Adam Nicolson's book is a fascinating picture of the spirit of Britain in the new millennium coupled with a "biography" of the Dome, and an analysis of the political background to its creation. The inside story of Britain's first grand project since the 1940s is a picture of vision and idealism, muddle and uncertainty, and of a journey deeply unfamiliar to the political elite and the people. In 1992, John Major came up with the idea of a festival, which would be a national celebration on the eve of 2000, a Great Exhibition, and a successor to the 1951 Festival of Britain. By 1995, Michael Heseltine was in charge, the Millennium Commission was up and running and a derelict, contaminated site on the river Thames at Greenwich had been selected. Richard Rogers came up with the idea of a dome. It was an article of faith in the Britain of the 1990s that funding would be a basically private sector affair, and the story of how that was managed and how the delicate balance was maintained between national pride and the commercial interests of those companies who agreed to sponsor the Dome is a fascinating one. So is it a great feat of British engineering? A great example of British enterprise? And a new Great Exhibition? Adam Nicolson uses the focus of the Dome to explore through hundreds of conversations across Britain the usually unasked questions: what are our hopes and fears for ourselves, for the country? Do we still believe in an abundant and technological future?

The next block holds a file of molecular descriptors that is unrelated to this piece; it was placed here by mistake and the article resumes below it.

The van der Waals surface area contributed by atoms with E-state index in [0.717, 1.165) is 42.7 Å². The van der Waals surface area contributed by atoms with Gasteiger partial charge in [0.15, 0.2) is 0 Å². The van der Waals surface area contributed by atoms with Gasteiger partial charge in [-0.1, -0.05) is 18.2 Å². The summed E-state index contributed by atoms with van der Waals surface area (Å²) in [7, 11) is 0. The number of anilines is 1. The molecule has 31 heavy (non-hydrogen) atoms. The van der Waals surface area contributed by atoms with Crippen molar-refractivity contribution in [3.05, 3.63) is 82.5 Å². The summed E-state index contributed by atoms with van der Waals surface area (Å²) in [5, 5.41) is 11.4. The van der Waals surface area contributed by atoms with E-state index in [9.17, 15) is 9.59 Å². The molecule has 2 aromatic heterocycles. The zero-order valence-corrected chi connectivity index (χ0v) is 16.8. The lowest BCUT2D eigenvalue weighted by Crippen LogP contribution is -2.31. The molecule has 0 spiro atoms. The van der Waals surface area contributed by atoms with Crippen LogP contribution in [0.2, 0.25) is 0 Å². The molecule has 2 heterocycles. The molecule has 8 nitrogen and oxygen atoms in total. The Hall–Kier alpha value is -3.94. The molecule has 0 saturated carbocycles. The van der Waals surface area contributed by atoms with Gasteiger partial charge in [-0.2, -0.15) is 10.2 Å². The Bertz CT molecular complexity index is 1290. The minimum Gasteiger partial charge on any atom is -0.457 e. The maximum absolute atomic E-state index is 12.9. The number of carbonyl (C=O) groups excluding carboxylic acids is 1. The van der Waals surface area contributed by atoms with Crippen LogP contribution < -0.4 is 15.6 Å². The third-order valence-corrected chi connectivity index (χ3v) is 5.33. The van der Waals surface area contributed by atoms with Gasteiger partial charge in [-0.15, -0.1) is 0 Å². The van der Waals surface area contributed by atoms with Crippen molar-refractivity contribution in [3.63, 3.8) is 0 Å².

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Adam Nicolson, prize-winning author, also writes a celebrated column for The Sunday Telegraph. His books include The National Trust Book of Long Walks, Wetland, Life in the Somerset Levels and Restoration, his account of the fire and rebuilding of Windsor Castle. He is married and lives on a farm in Sussex.Review:
'A tour de force of contemporary history, a witty and astute analysis of the political and personal rivalries that dogged the Dome since its inception' JG Ballard, Daily Telegraph 'He writes with wit and beauty' Craig Brown, Mail on Sunday 'Grippingly readable... Nicolson teases out a fascinating picture of this great national confidence-booster drifting rudderless for a large part of its early existence, after which it was a mad dash for the finishing tape.' Hugh Pearman, Sunday Times
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Book Description HarperCollins Publishers Ltd, 1999. Hardcover. Book Condition: New. book. Bookseller Inventory # 2571307
Book Description HarperCollins Publishers Ltd, 1999. Hardcover. Book Condition: New. book. Bookseller Inventory # 0002571307